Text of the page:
To expand a bit, Crescent made hundreds of thousands of utilitarian shotguns from c. 1890 to c. 1933 under their own name and also under a couple of hundred trade names for hardware and gun distributors and even individual stores. At one time, anyone ordering as few as ten guns could have his name or the name of his store put on them, so the variety was almost unlimited.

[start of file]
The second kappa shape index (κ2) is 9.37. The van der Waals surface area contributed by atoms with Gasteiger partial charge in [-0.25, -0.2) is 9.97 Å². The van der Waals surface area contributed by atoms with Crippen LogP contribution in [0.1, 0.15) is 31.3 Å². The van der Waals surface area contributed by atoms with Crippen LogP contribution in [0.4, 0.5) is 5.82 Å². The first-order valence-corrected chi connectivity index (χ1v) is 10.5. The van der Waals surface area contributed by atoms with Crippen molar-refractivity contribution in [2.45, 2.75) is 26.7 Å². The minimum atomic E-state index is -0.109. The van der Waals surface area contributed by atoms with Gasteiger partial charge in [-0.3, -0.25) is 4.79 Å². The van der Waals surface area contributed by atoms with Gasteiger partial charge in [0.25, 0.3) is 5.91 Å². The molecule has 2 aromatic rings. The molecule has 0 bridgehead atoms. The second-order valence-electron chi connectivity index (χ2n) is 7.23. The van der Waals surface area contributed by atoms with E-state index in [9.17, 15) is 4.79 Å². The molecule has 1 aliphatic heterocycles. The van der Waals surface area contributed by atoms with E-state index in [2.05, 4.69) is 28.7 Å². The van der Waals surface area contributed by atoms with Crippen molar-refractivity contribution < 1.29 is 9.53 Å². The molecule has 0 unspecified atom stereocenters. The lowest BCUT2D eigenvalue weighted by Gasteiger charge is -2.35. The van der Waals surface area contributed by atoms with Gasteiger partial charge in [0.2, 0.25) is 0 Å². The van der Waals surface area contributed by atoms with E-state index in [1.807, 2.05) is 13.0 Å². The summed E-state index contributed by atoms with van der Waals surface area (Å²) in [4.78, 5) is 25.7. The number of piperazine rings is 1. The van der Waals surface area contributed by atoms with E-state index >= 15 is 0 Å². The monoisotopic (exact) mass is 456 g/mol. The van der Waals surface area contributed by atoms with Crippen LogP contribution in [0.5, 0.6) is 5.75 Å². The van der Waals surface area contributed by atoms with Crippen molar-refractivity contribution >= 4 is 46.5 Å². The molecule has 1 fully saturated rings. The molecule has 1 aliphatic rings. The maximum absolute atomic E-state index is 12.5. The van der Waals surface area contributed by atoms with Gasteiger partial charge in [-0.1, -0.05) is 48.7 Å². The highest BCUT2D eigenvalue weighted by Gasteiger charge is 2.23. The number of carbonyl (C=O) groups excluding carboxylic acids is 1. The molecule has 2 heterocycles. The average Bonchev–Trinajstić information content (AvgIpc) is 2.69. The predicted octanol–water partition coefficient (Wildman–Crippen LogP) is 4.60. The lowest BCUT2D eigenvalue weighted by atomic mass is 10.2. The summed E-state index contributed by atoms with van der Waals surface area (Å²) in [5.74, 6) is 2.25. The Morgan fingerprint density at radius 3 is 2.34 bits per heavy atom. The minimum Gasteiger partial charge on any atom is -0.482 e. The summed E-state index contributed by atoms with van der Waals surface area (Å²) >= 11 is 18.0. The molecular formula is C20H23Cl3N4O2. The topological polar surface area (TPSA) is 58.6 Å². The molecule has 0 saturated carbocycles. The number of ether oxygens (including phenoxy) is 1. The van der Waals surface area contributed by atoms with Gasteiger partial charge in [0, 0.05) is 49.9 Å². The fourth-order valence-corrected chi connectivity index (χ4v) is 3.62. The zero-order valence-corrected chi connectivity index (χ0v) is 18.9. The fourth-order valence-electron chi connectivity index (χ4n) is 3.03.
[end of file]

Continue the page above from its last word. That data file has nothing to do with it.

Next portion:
Generally, Crescent guns, while reasonably well made and serviceable in their day, do not bring a high price, with a tops of about $200 for one in top shape with solid steel barrels. I think the term "armory steel" means a solid steel barrel, but many Crescent guns were made with Damascus twist barrels which should never be fired with smokeless powder and could be dangerous even with black powder. Remember if planning to fire the gun that it might be made for shells shorter than today's standard and firing any modern length shell could be hazardous.